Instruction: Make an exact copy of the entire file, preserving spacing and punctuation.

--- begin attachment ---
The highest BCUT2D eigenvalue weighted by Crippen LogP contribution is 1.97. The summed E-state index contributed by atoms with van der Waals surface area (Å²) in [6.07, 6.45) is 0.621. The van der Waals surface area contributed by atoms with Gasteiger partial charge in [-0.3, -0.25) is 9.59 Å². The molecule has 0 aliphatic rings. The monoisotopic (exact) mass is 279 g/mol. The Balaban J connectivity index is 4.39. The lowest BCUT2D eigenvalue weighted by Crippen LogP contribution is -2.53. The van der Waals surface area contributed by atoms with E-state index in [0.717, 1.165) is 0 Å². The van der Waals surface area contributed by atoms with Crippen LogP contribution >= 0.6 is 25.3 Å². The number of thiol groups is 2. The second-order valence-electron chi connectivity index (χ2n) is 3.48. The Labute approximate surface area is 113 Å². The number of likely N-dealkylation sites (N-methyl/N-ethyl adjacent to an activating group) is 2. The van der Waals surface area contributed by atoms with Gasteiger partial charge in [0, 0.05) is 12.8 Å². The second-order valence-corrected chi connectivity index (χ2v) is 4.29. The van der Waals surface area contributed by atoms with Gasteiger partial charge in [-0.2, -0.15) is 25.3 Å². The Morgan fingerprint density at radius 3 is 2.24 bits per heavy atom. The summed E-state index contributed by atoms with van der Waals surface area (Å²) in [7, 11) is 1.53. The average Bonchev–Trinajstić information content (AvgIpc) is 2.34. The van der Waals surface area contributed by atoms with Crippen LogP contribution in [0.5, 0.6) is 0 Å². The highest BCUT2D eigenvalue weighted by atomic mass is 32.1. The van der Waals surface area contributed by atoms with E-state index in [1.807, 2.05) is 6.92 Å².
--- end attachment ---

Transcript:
The highest BCUT2D eigenvalue weighted by Crippen LogP contribution is 1.97. The summed E-state index contributed by atoms with van der Waals surface area (Å²) in [6.07, 6.45) is 0.621. The van der Waals surface area contributed by atoms with Gasteiger partial charge in [-0.3, -0.25) is 9.59 Å². The molecule has 0 aliphatic rings. The monoisotopic (exact) mass is 279 g/mol. The Balaban J connectivity index is 4.39. The lowest BCUT2D eigenvalue weighted by Crippen LogP contribution is -2.53. The van der Waals surface area contributed by atoms with E-state index in [0.717, 1.165) is 0 Å². The van der Waals surface area contributed by atoms with Crippen LogP contribution >= 0.6 is 25.3 Å². The number of thiol groups is 2. The second-order valence-electron chi connectivity index (χ2n) is 3.48. The Labute approximate surface area is 113 Å². The number of likely N-dealkylation sites (N-methyl/N-ethyl adjacent to an activating group) is 2. The van der Waals surface area contributed by atoms with Gasteiger partial charge in [0, 0.05) is 12.8 Å². The second-order valence-corrected chi connectivity index (χ2v) is 4.29. The van der Waals surface area contributed by atoms with Gasteiger partial charge in [-0.2, -0.15) is 25.3 Å². The Morgan fingerprint density at radius 3 is 2.24 bits per heavy atom. The summed E-state index contributed by atoms with van der Waals surface area (Å²) in [7, 11) is 1.53. The average Bonchev–Trinajstić information content (AvgIpc) is 2.34. The van der Waals surface area contributed by atoms with Crippen LogP contribution in [0.5, 0.6) is 0 Å². The highest BCUT2D eigenvalue weighted by atomic mass is 32.1. The van der Waals surface area contributed by atoms with E-state index in [1.807, 2.05) is 6.92 Å².